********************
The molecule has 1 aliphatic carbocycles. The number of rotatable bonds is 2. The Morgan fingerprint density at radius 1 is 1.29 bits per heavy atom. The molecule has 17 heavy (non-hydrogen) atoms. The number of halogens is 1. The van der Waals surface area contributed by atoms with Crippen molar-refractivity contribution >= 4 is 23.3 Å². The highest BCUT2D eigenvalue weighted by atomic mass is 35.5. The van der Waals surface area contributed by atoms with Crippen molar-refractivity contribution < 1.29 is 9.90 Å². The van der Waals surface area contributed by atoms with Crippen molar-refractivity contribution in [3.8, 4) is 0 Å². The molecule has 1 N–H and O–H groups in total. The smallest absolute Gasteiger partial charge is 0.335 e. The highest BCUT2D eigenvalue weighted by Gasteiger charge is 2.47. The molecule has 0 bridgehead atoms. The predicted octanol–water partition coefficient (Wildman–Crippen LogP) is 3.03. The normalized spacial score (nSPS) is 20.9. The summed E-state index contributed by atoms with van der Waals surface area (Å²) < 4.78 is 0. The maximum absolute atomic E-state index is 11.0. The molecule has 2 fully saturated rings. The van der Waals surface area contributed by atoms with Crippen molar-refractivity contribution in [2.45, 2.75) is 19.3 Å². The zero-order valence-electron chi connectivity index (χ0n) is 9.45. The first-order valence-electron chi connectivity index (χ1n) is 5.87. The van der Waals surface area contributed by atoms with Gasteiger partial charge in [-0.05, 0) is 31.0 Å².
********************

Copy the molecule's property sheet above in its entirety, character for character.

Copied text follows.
The molecule has 1 aliphatic carbocycles. The number of rotatable bonds is 2. The Morgan fingerprint density at radius 1 is 1.29 bits per heavy atom. The molecule has 17 heavy (non-hydrogen) atoms. The number of halogens is 1. The van der Waals surface area contributed by atoms with Crippen molar-refractivity contribution >= 4 is 23.3 Å². The highest BCUT2D eigenvalue weighted by atomic mass is 35.5. The van der Waals surface area contributed by atoms with Crippen molar-refractivity contribution < 1.29 is 9.90 Å². The van der Waals surface area contributed by atoms with Crippen molar-refractivity contribution in [3.8, 4) is 0 Å². The molecule has 1 N–H and O–H groups in total. The smallest absolute Gasteiger partial charge is 0.335 e. The highest BCUT2D eigenvalue weighted by Gasteiger charge is 2.47. The molecule has 0 bridgehead atoms. The predicted octanol–water partition coefficient (Wildman–Crippen LogP) is 3.03. The normalized spacial score (nSPS) is 20.9. The summed E-state index contributed by atoms with van der Waals surface area (Å²) < 4.78 is 0. The maximum absolute atomic E-state index is 11.0. The molecule has 2 fully saturated rings. The van der Waals surface area contributed by atoms with Crippen molar-refractivity contribution in [2.45, 2.75) is 19.3 Å². The zero-order valence-electron chi connectivity index (χ0n) is 9.45. The first-order valence-electron chi connectivity index (χ1n) is 5.87. The van der Waals surface area contributed by atoms with Gasteiger partial charge in [-0.05, 0) is 31.0 Å².